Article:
If military leadership really cares about our sailors getting from point A to B without endangering themselves or anyone else, they owe it to the troops to do better than stern sticks and ad hoc carrots. The “Tipsy Taxi” is certainly a great start. However, it has two shortfalls that prevent it from being an effective tool across the military. First, it depends on local cab companies and their relationships with individual commands, and would prove difficult to scale to a servicewide level. Second, it was a tool for service members to use after they were already in a bind, rather than a preemptive way to influence their behavior.

Rideshare companies service cities large and small including Tampa, home of MacDill Air Force Base and Fayetteville, just outside of Fort Bragg. Uber for example, is available in over 100 cities and 57 countries. Even if a service member resides in an area where ridesharing is not available, unlike "Tipsy Taxi," he or she can use it when travelling to a serviced area. This proposed program would follow the user on temporary additional duty orders and even on leave.

Subsidizing rideshare programs sounds expensive, however the Department of Defense could pay for this program by allocating funds from other initiatives with similar objectives. Some likely candidates could be other DUI prevention programs; substance abuse counseling (since most referrals are triggered by DUIs); and Morale, Welfare, and Recreation. One of the driving forces behind this proposal is an effort to more effectively use resources already being spent toward achieve the goal of DUI prevention. Unfortunately, the military is hurting for funding in too many other places to justify spending additional funds on a program such as this.

Additionally, this program may not cost as much as it initially seems. When you take away those service members who are deployed, away on training, and who do not have any interest in using rideshare services on the weekends, you are left with a much smaller subset of the force. It could be limited in scope, targeted only towards the areas with high drunk driving rates or only be active in the summer months given their reputation for off duty incidents. Also, with such a large influx of money into whichever ride share company is chosen, the military should have a strong hand in negotiating how much of the credit it actually pays. Ideally, you would only have a fraction of the cost paid by the Department of Defense.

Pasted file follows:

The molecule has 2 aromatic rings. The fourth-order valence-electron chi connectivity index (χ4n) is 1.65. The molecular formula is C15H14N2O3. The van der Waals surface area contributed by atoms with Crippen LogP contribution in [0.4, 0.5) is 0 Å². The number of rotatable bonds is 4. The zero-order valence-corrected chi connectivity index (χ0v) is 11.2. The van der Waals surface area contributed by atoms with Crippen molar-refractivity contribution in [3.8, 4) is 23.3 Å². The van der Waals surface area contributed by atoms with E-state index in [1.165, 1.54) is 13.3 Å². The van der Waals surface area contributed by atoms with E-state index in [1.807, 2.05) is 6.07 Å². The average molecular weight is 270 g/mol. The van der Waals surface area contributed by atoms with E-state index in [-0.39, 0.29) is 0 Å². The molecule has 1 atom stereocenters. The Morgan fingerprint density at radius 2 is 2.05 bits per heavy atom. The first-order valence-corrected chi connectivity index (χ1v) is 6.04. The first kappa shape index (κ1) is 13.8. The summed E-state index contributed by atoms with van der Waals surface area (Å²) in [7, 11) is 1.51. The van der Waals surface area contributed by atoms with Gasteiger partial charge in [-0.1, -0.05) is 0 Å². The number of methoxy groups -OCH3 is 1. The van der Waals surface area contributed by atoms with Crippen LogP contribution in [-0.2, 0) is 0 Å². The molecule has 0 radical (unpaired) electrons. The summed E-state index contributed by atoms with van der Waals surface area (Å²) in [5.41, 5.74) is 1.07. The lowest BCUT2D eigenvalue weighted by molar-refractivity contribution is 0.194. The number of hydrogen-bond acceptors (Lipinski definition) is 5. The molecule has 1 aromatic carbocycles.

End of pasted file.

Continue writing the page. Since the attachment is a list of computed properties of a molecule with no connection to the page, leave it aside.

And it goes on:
Still skeptical? Let's try a small pilot program in an area of concentrated service members such as Hampton Roads, Virginia or San Diego, California. It could consist of a two-to-three month period where usage and overall DUI rates amongst service members were monitored. If there is a statistically significant drop in DUI arrests from the same period the previous year, then voila! The program probably works. If no such drop exists, then it was a failed effort in a noble cause. The worst that happens is a much needed boost in morale.

The bottom line is if military leaders say they prioritize the reduction of DUIs so highly, they ought to do the most they can to accomplish their goal. Instead of being purely reactionary, leadership can help prevent these incidents from occurring in the first place. We owe our service members more than empty powerpoints, non-judicial punishment, and a swift kick out the door — even if they did play the primary role in their own fate. The downside is time, effort, and money. The perspective upside is the chance to save a few careers, and lives. That certainly sounds like a worthwhile effort.